During his famous speech back in 1993 Jim Valvano said, “If you laugh, you think, and you cry, that’s a full day. You do that seven days a week, you’re going to have something special.” I realize that it’s not for everybody, but if you’re looking to live a full day, every day than you would love working at a startup. You might even get lucky and be part of a team that builds something special.
It seems like a million years ago now but I'll never forget the lack of emotion at my first job. I would sit at my desk performing operational tasks over and over again. It really wasn’t always that way. During the first couple of years I was generally engaged, interested and happy at work. However, after some time those feelings began to disappear. I realized that I craved an exciting environment full of ups and downs. I was too young and had too much fire in my belly for a stable corporate lifestyle.
During the first few months working on Revivn, Anthony and I often had little control over our emotions. This is normal for first time founders- things can get extremely exciting or very depressing rather quickly. I remember when we first got our initial product to market. Our expectations were extremely high and unrealistic. When we realized the first version of our product sucked, we were depressed for two weeks. It was hard to get up in the morning and keep working. After all our hard work realizing that we needed to start over was a tough pill to swallow. As Paul Graham writes in his essay: What Startups are Really Like, the ups and downs are often more extreme than founders are prepared for.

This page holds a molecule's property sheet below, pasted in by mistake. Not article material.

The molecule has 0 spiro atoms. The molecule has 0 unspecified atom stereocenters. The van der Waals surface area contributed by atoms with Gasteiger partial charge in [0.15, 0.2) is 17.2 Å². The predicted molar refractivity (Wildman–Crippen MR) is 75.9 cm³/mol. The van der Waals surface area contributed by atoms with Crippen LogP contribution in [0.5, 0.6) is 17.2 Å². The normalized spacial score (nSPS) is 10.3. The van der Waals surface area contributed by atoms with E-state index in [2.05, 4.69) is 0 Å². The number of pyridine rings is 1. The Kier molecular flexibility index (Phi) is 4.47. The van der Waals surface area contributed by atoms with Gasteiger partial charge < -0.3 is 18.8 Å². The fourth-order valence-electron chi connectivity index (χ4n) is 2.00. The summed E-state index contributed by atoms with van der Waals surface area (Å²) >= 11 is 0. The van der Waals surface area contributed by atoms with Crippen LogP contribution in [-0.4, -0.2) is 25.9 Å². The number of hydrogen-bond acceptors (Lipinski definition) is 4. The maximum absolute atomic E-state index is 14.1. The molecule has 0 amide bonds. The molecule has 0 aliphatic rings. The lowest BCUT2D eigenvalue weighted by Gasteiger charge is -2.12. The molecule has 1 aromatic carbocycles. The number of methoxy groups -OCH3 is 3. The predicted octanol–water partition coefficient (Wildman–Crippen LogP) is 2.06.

After those first few failures we began to bounce back quickly. At this point we're prepared for the mood to change every hour. During any given day we may have a bad meeting at 8am, get great news at lunch and then get back to work in the afternoon only to have to deal with a legal issue until 1 in the morning. As a founder you try (and should) learn something from each event. However, you'll soon realize that the random events that occur are just part of being on a startup rollercoaster. Don’t waste time analyzing why things happen. The worst thing you can do is blame yourself for an event that was simply a result of randomness.
Startup emotions are difficult to control and can lead to burn out. It’s like game day is everyday. Every morning you wake up having no idea what’s going to happen. The highs and lows are dangerous. Things can fall apart quickly. Remember that it’s your job to pay attention and understand your emotions. Staying in control of them and learning from rejection is critical for success.